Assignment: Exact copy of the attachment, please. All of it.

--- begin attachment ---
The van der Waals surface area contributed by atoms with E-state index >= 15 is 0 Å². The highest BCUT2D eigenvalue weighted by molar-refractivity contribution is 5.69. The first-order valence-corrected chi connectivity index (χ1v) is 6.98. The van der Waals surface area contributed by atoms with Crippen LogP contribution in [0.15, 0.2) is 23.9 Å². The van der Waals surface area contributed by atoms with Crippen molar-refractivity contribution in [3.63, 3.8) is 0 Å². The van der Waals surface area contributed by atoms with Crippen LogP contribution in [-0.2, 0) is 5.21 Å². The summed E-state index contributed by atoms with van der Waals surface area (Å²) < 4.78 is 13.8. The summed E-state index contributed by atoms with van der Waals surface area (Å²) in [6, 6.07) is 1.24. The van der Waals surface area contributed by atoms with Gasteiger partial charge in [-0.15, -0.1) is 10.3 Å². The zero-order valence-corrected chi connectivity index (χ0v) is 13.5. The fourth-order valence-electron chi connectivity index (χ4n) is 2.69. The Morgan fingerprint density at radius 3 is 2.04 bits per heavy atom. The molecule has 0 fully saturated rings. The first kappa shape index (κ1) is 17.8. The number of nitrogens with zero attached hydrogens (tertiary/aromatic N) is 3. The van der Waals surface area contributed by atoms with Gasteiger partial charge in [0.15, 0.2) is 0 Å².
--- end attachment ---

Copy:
The van der Waals surface area contributed by atoms with E-state index >= 15 is 0 Å². The highest BCUT2D eigenvalue weighted by molar-refractivity contribution is 5.69. The first-order valence-corrected chi connectivity index (χ1v) is 6.98. The van der Waals surface area contributed by atoms with Crippen LogP contribution in [0.15, 0.2) is 23.9 Å². The van der Waals surface area contributed by atoms with Crippen molar-refractivity contribution in [3.63, 3.8) is 0 Å². The van der Waals surface area contributed by atoms with Crippen LogP contribution in [-0.2, 0) is 5.21 Å². The summed E-state index contributed by atoms with van der Waals surface area (Å²) < 4.78 is 13.8. The summed E-state index contributed by atoms with van der Waals surface area (Å²) in [6, 6.07) is 1.24. The van der Waals surface area contributed by atoms with Gasteiger partial charge in [-0.15, -0.1) is 10.3 Å². The zero-order valence-corrected chi connectivity index (χ0v) is 13.5. The fourth-order valence-electron chi connectivity index (χ4n) is 2.69. The Morgan fingerprint density at radius 3 is 2.04 bits per heavy atom. The molecule has 0 fully saturated rings. The first kappa shape index (κ1) is 17.8. The number of nitrogens with zero attached hydrogens (tertiary/aromatic N) is 3. The van der Waals surface area contributed by atoms with Gasteiger partial charge in [0.15, 0.2) is 0 Å².